Diagonalization

# Diagonalization

This chapter is about diagonalization of the normal matrix, and refining the least squares method by the truncation of its eigenvalues. You will also come across the term of "Singular Value Decomposition" (abbreviated as SVD) for diagonalization.

##### Diagonal matrix

\[ D = diag(\lambda_1,...,\lambda_m) \]

## Diagonalization of symmetric matrices

Do you remember this classic result? Any real symmetric matrix is diagonalizable in a basis of orthonormal eigenvectors. If \( N \) is our normal matrix from the previous chapters, then it can be decomposed in the following form:

##### Diagonalization of the normal matrix

\[ N = PD^tP \]

\[ D = diag(\lambda_1,...,\lambda_m) \]

\[ \,^tPP = I_m \]

In the formula above:

- \( N = \,^tAA \) is the normal matrix.
- \( D = \,^tPNP \) is the diagonal matrix of eigenvalues \( (\lambda_i)_{i=1,m}\).
- \( P \) is the square matrix of orthonormal eigenvectors \( (P^{-1}=\,^tP) \).

Since \(N\) is positive by construction, all eigenvalues are positive. For practical reasons, we can order the eigenvalues by descending order.

##### Eigenvalues

\[ \forall i \in [|1,m|], \lambda_i \ge 0 \]

\[ \lambda_1 \ge ... \ge \lambda_i \ge ... \ge \lambda_m \]

## Change of coordinates

The diagonal matrix and the normal matrix represent the same endomorphism (or the same quadratic form) in two different sets of basis vectors of the parameter space (the canonical basis and the eigenvector basis). We can study the problem in the new basis made of the eigenvectors of the normal matrix. Let's call \( \mathcal{B}_m \) the canonical basis and \( \mathcal{B}'_m \) the eigenvector basis. We have:

- \( X = mat_{\mathcal{B}_m}(p - p_0) \)
- \( X' = mat_{\mathcal{B}'_m}(p - p_0) \)

The transition from one system of coordinates to the other is given by:

- \( X = PX' \)
- \( S = PS' \)

We can then notice that:

- \( \,^tXNX = \,^tX'\,^tPNPX' = \,^tX'DX' \)
- \( \,^tSX= \,^tS'\,^tPX = \,^tS'X' \)

And we can rewrite the expression of \(Q(p) = \,^tXNX - 2\,^tSX + \alpha \) into:

##### Change of coordinates

\[ Q(p) = \,^tX'DX' - 2\,^tS'X' + \alpha \]

This time the matrix of the quadratic term is diagonal, so the development is straightforward:

##### Development

\[ Q(p) = \sum_{i=1}^{m}{\lambda_i x'^2_i} - 2 \sum_{i=1}^{m}{s'_i x'_i} + \alpha \]

What do we notice?

On each axis \( x'_i\), we have the equation of a parabola. All cross terms of degree 2 have disappeared in the new system of coordinates, which makes things simple, and which of course, was the purpose of the diagonalization. This function is a paraboloid, and its principal directions are given by the eigenvectors.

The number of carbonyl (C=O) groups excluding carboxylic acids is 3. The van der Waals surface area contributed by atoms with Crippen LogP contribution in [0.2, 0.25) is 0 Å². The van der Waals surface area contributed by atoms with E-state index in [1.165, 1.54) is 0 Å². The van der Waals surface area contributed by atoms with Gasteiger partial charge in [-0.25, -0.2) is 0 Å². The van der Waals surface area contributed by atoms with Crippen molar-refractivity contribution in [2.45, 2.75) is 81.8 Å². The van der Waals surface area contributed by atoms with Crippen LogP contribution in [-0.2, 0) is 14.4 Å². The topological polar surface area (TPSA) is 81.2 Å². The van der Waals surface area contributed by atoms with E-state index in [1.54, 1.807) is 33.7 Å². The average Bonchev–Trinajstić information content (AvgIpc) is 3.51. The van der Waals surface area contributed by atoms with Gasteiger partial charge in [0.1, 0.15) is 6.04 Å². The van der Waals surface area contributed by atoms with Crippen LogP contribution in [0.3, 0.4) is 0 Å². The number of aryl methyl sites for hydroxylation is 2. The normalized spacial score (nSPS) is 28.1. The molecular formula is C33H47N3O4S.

We can now rewrite the equation to make the minimum along each axis self-evident.

##### Rewriting

\[ Q(p) = \sum_{i=1}^{m}{ \lambda_i \left(x'_i - \frac{s'_i}{\lambda_i} \right)^2 } - \sum_{i=1}^{m} { \frac{ s'^2_i}{\lambda_i} } + \alpha \]

On the left side we have terms that are either positive or null (squares), and on the right side we have a constant. We easily conclude that the minimum is obtained when the squares are null.

We also notice that the leading term of degree 2 along each axis \(i\), i.e. the "steepness" of each parabola, is given by the eigenvalue \( \lambda_i \). The higher the value of \( \lambda_i \), the steeper the curve, and the lower, the flatter.

## Minimum

The minimum of \(Q\) is easily obtained for \( (x'_i)_{i=1,m} = \left( \frac{s'_i}{\lambda_i} \right)_{i=1,m} \), i.e. \(X' = D^{-1}S' \).

##### Minimum

###### Eigenvector basis

\[ X'_{min} = mat_{\mathcal{B}'_m}(p_{min} - p_0) \]

\[ X'_{min} = D^{-1}S' = \left(\frac{s'_i}{\lambda_i}\right)_{i=1,m} \]

We can easily go back to the original system of coordinates and reconstruct \(X_{min} \) by the multiplication \( X_{min} = PX'_{min} \).

##### Minimum

###### Canonical basis

\[ X_{min} = mat_{\mathcal{B}_m}(p_{min} - p_0) \]

\[ X_{min} = PX'_{min} \]

The solution parameter \(p_{min} \) we found in this part of the course is exactly the same as the one we found in the first part of the course. It is the linearized least squares minimum. Thus far, there is no difference in the algorithm, the only difference lies in the basis in which we express the problem (canonical basis or eigenvectors basis).

## Improvement in residuals

We can also easily figure out the improvement in residuals from \(Q(p_0)\) to \(Q_{min}\), expressed with the new coordinates. In the case of \(p_0\), \( x'_i = 0 \), in the case of \(p_{min}\), \(x'_i = s'_i/\lambda_i \). We conclude that:

##### Improvement in residuals

\[ \Delta Q = - \sum_{i=1}^{m}{ \frac{ s'^2_i}{\lambda_i} } \]

## Summary

Let's summarize all the main elements of the problem expressed in the basis of eigenvectors.

##### Summary

\[ Q(p) = \sum_{i=1}^{m}{\lambda_i x'^2_i} - 2 \sum_{i=1}^{m}{s'_i x'_i} + \alpha \]

\[ X'_{min} = \left(\frac{s'_i}{\lambda_i}\right)_{i=1,m} \]

\[ \Delta Q = - \sum_{i=1}^{m}{ \frac{ s'^2_i}{\lambda_i} } \]

\[ X_{min} = PX'_{min} \]

### Advantages

The main advantage of this formulation is that the eigenvectors represent the principal directions of the paraboloid. Therefore, the expressions are simpler (no cross terms of degree 2), and furthermore, we can process each direction *independently*.

It is visually easy to understand the formula. We can easily figure out what it means to go to the minimum of the paraboloid. It means to go to the minimum of each parabola along every axis. We can also easily imagine what it would mean, *should we decide to do so*, to go to the minimum of the parabolas only along *certain selected axes*. That's the topic for the next chapter.

In any case, whatever we choose to do (minimum or partial minimum), we can always reconstruct the solution parameter in the original basis by the simple multiplication \( X_{min} = PX'_{min} \).